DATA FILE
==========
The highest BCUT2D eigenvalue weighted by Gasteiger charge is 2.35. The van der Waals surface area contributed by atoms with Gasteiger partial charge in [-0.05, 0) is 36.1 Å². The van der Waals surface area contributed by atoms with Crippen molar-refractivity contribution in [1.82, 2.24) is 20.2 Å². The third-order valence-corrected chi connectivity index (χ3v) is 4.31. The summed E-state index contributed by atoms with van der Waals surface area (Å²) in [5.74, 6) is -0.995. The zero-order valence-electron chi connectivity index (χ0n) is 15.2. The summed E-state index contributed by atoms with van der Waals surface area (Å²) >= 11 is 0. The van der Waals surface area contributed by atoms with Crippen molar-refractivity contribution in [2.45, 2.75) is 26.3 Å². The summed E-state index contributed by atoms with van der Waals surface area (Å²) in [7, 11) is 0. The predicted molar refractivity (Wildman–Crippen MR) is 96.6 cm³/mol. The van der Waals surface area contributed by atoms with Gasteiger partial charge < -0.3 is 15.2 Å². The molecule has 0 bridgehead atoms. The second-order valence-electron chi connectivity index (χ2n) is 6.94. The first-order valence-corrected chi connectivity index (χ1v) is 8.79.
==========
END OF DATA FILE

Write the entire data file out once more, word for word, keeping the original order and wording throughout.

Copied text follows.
The highest BCUT2D eigenvalue weighted by Gasteiger charge is 2.35. The van der Waals surface area contributed by atoms with Gasteiger partial charge in [-0.05, 0) is 36.1 Å². The van der Waals surface area contributed by atoms with Crippen molar-refractivity contribution in [1.82, 2.24) is 20.2 Å². The third-order valence-corrected chi connectivity index (χ3v) is 4.31. The summed E-state index contributed by atoms with van der Waals surface area (Å²) in [5.74, 6) is -0.995. The zero-order valence-electron chi connectivity index (χ0n) is 15.2. The summed E-state index contributed by atoms with van der Waals surface area (Å²) >= 11 is 0. The van der Waals surface area contributed by atoms with Crippen molar-refractivity contribution in [2.45, 2.75) is 26.3 Å². The summed E-state index contributed by atoms with van der Waals surface area (Å²) in [7, 11) is 0. The predicted molar refractivity (Wildman–Crippen MR) is 96.6 cm³/mol. The van der Waals surface area contributed by atoms with Gasteiger partial charge < -0.3 is 15.2 Å². The molecule has 0 bridgehead atoms. The second-order valence-electron chi connectivity index (χ2n) is 6.94. The first-order valence-corrected chi connectivity index (χ1v) is 8.79.